Thank you for using the timer - this advanced tool can estimate your performance and suggest more practice questions. We have subscribed you to Daily Prep Questions via email.

Customized for You

we will pick new questions that match your level based on your Timer History

Track Your Progress

every week, we’ll send you an estimated GMAT score based on your performance

Practice Pays

we will pick new questions that match your level based on your Timer History

Not interested in getting valuable practice questions and articles delivered to your email? No problem, unsubscribe here.

Thank you for using the timer!
We noticed you are actually not timing your practice. Click the START button first next time you use the timer.
There are many benefits to timing your practice, including:

Re: PS: Mixture Problem [#permalink]
11 Feb 2011, 23:55

One may solve it by alligation as well.

50 30 \ / 40 / \ 10 10

50 - Percent of acid in first solution 30 - Percent of acid in second solution 40 - Percent of acid in mixture of both LHS 10 -> Percent of acid in mixture of both - Percent of acid in second solution = 40-30 -> Portion of the second in the mixture RHS 10 -> Percent of acid in first solution - Percent of acid in mixture of both = 50-40 ->Portion of the first in the mixture

\frac{Portion \quad of \quad second}{Portion \quad of \quad first}=\frac{10}{10}=\frac{1}{1} \frac{Portion \quad of \quad first}{Total \quad mixture}=\frac{1}{1+1}=\frac{1}{2}

If the new mixture contains 1/2 of the first solution; then half of the first solution must have been replaced with second solution.

Re: PS: Mixture Problem [#permalink]
28 Jun 2011, 13:05

imerial wrote:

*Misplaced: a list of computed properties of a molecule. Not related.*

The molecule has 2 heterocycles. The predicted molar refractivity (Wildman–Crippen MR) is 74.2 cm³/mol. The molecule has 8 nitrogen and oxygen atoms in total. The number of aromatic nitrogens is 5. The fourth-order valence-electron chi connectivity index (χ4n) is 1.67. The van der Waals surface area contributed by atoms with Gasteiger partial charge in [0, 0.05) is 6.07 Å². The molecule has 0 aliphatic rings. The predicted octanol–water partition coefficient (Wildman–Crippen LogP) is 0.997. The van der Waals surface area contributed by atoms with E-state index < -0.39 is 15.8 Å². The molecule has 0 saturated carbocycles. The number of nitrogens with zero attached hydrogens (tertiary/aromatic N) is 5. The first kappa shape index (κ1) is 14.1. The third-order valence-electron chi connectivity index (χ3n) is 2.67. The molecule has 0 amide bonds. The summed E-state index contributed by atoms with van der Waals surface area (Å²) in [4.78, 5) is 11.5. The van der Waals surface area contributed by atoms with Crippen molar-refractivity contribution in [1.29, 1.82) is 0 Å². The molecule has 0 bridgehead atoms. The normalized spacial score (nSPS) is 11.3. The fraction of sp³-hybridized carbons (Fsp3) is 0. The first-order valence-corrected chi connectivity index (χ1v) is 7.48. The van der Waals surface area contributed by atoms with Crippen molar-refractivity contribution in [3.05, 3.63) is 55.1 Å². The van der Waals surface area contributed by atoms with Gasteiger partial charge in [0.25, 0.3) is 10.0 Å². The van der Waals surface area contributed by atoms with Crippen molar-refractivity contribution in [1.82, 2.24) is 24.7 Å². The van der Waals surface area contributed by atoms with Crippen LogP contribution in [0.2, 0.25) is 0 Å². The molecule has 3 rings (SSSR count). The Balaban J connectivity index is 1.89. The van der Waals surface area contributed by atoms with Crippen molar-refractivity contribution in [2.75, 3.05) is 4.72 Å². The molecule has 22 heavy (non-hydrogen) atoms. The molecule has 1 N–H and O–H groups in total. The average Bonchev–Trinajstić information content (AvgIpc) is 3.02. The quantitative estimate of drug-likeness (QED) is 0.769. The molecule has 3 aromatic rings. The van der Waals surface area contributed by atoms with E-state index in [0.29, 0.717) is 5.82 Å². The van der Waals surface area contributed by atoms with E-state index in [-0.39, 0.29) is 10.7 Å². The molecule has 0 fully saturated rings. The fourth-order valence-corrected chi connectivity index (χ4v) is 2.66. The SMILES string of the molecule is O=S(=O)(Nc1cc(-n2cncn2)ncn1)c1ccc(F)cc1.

Seems like it's easier just to solve it straight. (30%+50%)/2=40%. So the amount replaced was 50-30 or 20%. Or am I missing something?

I don't think this is correct.

You have a 50% solution and a 30% solution. You are replacing part of the 50% solution with the 30% solution to make a 40% solution.

There are lots of different approaches to solve the problem.

Intuitively -- you know that 40% is in between 30% and 50% -- so 1/2 of the 50% solution will need to be replaced.

You can use algebra and solve this or use the tables. You can also use the "allegation" method -- which is quite useful in these problems. I don't quite follow how you got 20%.

Re: PS: Mixture Problem [#permalink]
28 Jun 2011, 19:25

Sorry, the 20% was a typo. My thought process was:

1) We have a 50% solution. 2) We want a 40% solution. 3) We have at our disposal a 30% solution. 4) 40 is the average of 50 and 30, so the solution needs to be half 50 and half 30. 5) Therefore, we replace half the 50% solution with 30% solution. 6) Now instead of being all 50 we're half 50 half 30. That means we replaced half the solution.

Does that work or have I misunderstood? I saw all the complex math in the answers and got confused as to why it was necessary.

Re: PS: Mixture Problem [#permalink]
28 Jun 2011, 20:13

imerial wrote:

Sorry, the 20% was a typo. My thought process was:

1) We have a 50% solution. 2) We want a 40% solution. 3) We have at our disposal a 30% solution. 4) 40 is the average of 50 and 30, so the solution needs to be half 50 and half 30. 5) Therefore, we replace half the 50% solution with 30% solution. 6) Now instead of being all 50 we're half 50 half 30. That means we replaced half the solution.

Does that work or have I misunderstood? I saw all the complex math in the answers and got confused as to why it was necessary.

Re: PS: Mixture Problem [#permalink]
07 Nov 2011, 02:24

lonewolf wrote:

Hermione wrote:

Does anyone have a quick and easy way of solving this problem? I had to pick from the answer choices but I want to know how to solve it outright.

Some part of the 50% solution of acid was replaced with the equal amount of 30% solution of acid. As a result, 40% solution f acid was obtained. what part of the original solution was replaced?

1/5 1/4 1/2 3/4 4/5

Let X = Part of acid solution replaced, then 1-X will be the parts not replaced.